On a different level...I got to look under the covers at what I would call astonishing levels of outright blatent spam:    High volumes of completely hidden invisible links;   what looks like conspiracies of webmasters...with some designer/developers of what appear to be very respectable sites....polluting those sites with hidden links to sites/businesses that stood to make $100's of thousands of dollars/month with the highest rankings....and an endless machine driving one after the other after the other of those sites for a business operator...getting one set of high rankings after the other.

 

I really wish Google had the wherewithall and focus to take down these types of sites first and foremost.  As I was informed....and followed over a several week period...that supposedly had been in existence for 4-6 months previously.....this was an overwhelming volume of outrageous spam.

 

They should be capable and focused on these types of issues, first and foremost    at least IMHO



#22 glyn

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Posted 20 February 2013 - 04:33 AM

It is good to conduct this kind of analysis. If I look at the travel and tourism industry I have seen massive impact on the volume of generic keyword searches. Take one keyword that was bringing a client 700+ referrals a month, that has dropped to little more than 100. When I go an actually analyze the reasons I go look at the listings.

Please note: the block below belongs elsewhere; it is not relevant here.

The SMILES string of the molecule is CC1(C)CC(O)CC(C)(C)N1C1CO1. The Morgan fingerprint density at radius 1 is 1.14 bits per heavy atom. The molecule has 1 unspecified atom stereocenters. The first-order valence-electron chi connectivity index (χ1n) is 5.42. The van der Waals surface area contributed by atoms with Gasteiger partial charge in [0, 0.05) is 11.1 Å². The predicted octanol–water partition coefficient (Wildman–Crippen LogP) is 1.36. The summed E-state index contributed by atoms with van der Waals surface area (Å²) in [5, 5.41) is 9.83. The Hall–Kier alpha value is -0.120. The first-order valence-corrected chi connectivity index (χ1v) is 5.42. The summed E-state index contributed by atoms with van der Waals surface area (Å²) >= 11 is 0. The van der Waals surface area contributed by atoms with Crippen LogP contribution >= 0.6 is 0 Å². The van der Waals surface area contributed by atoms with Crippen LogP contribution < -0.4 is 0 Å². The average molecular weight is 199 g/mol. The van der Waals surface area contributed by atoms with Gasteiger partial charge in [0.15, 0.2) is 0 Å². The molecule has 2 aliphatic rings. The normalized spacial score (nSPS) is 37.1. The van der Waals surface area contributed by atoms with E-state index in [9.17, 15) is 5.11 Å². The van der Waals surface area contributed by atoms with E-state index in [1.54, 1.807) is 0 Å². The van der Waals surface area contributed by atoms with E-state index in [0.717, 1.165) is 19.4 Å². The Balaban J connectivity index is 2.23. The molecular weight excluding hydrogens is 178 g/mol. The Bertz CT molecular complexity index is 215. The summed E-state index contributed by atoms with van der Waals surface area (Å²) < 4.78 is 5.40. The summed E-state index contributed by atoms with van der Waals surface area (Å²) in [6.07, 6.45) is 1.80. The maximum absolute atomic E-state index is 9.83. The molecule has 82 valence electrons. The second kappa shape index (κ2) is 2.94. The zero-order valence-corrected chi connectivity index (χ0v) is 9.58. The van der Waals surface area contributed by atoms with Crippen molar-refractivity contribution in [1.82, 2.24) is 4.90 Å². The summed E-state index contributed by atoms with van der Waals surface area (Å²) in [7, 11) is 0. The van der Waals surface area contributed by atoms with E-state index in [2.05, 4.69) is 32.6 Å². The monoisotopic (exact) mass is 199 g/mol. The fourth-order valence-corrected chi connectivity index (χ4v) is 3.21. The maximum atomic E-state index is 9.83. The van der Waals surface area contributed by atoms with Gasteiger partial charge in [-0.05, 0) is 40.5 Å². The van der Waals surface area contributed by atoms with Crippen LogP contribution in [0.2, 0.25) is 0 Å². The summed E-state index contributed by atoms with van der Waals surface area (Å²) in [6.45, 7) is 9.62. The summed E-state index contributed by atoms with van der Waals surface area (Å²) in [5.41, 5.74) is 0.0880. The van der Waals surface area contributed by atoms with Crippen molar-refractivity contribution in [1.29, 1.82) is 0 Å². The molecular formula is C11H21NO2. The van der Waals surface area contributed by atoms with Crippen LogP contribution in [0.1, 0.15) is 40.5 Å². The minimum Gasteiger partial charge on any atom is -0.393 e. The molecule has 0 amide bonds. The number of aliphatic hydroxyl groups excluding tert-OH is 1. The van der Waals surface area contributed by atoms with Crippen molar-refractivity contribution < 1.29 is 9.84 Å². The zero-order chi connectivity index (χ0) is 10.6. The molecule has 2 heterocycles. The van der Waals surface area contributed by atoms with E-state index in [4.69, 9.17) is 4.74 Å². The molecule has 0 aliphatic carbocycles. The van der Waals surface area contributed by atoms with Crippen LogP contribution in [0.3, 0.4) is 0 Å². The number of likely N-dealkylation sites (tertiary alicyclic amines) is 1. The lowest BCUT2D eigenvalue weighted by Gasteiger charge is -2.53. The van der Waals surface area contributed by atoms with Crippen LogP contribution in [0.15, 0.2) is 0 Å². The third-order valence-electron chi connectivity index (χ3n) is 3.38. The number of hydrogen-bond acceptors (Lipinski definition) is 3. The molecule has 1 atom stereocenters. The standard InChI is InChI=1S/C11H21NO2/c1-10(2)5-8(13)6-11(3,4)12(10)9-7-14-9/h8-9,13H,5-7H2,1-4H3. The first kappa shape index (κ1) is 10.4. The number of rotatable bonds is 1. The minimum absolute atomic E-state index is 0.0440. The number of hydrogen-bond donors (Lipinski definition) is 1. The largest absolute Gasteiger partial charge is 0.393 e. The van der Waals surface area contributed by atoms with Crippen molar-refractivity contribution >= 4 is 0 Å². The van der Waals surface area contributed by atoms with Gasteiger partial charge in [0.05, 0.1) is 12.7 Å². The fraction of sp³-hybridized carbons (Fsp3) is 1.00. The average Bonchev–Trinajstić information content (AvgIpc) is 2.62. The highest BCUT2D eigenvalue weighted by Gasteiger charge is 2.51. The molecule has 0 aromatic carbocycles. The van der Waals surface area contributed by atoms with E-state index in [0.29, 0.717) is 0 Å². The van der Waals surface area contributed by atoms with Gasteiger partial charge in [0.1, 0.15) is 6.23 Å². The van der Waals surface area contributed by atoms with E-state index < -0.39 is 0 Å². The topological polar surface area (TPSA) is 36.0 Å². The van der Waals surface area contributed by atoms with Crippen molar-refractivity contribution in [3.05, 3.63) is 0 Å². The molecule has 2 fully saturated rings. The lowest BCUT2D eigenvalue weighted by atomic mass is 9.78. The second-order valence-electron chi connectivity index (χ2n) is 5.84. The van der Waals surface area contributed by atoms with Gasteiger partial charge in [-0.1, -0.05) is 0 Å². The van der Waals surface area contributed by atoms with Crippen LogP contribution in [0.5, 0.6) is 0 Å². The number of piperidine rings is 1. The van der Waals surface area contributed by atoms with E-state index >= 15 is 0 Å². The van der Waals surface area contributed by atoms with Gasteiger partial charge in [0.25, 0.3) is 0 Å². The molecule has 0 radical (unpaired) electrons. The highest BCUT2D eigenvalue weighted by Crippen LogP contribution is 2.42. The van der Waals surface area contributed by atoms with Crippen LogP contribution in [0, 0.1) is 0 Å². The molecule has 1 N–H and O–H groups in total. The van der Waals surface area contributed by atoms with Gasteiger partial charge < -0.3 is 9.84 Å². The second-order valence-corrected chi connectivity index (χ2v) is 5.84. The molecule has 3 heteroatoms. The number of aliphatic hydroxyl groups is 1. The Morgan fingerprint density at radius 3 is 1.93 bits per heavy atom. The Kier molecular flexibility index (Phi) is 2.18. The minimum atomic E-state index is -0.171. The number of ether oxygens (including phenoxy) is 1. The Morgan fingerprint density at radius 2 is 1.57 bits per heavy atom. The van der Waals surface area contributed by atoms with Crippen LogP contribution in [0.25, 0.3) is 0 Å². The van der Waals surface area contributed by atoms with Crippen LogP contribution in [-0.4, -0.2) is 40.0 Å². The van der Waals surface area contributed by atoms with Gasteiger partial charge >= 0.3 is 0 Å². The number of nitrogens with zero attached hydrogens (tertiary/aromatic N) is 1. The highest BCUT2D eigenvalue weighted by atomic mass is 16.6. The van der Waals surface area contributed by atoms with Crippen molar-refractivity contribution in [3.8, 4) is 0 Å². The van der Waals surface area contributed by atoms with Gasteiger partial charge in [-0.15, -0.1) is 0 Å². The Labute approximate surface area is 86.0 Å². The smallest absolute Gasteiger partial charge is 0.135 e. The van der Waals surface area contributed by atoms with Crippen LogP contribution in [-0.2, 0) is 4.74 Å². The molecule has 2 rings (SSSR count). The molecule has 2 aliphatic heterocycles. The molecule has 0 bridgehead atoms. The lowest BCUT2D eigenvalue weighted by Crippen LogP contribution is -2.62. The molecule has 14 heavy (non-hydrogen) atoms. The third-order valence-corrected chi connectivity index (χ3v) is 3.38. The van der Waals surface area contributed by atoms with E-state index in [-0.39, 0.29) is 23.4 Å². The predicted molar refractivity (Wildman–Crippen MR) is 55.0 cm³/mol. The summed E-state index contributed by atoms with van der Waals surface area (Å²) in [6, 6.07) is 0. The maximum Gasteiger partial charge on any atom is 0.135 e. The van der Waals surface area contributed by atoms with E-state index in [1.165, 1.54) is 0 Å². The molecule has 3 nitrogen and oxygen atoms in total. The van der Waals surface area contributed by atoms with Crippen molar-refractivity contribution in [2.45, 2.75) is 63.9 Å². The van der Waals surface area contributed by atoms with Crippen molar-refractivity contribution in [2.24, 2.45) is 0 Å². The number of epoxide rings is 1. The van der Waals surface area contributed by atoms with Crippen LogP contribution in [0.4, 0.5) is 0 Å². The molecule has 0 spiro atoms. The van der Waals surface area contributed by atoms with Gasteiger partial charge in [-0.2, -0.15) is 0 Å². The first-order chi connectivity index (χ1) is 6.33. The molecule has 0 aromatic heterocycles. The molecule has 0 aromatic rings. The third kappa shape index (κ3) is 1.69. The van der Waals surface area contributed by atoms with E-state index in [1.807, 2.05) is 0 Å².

Now for location based t&t related searches as seen on a 1366xx768 sreen what is being served above the fold are:

 

- PPC Ads (40% of screen)

- Google hotel finder (30% screen)

- Google map (image now compressed top right)

- Organic positions (20% screen) which in turn reflects the first two positions in organics. These are held by tripadvisor and a variance of expedia and the other OTAs.

- Then comes the expanded Google places site.

 

When I compare this to, for example screen shots of listings taken in 2011.

 

- PPC (25% screen)

- Google places (75% screen).

 

So in 2013 even if you do place a site in the top 2 positions of the orgnics it is appearing in the bottom 20% of the screen.

 

Before loosing the plot on traffic drops, I think it is also important to study the context of the advertising space and to realign the marketing strategy with the reality.

 

Either you will pay for some kind of visibility in that advertising space, or need to diversify the marketing strategy to find address other keywords. For example in this case it might be possible to isolate keyword areas that are not populated by said sites or said advertising blocks as indicators that those areas of the search index are not currently being monetized effectively and that neither Google is aware of this and to then optimize against those keywords instead (ooooo I've just had an idea!).

 

In all of this the thing to remember is that for the most part the majority of people will keep using google whatever the ethics are of the changes that they make for those that are providing a service, and we should therefore spend as little time as possible debating this and instead focus on conducting analysis and identifying openings, which is what a good SEO has always been able to do. Don't get sucked into the Google machine because as this case clearly shows, it's not about having a great site, it's about making revenue from websites.

 

The end result of these changes and uncertainty about what Google wants typically results in worse results because if it's seen that good work doesn't pay off then you might as well use the Sape network and a piece of software.

 

G.


Edited by glyn, 20 February 2013 - 04:34 AM.


#23 Ken Fisher

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Posted 20 February 2013 - 06:29 AM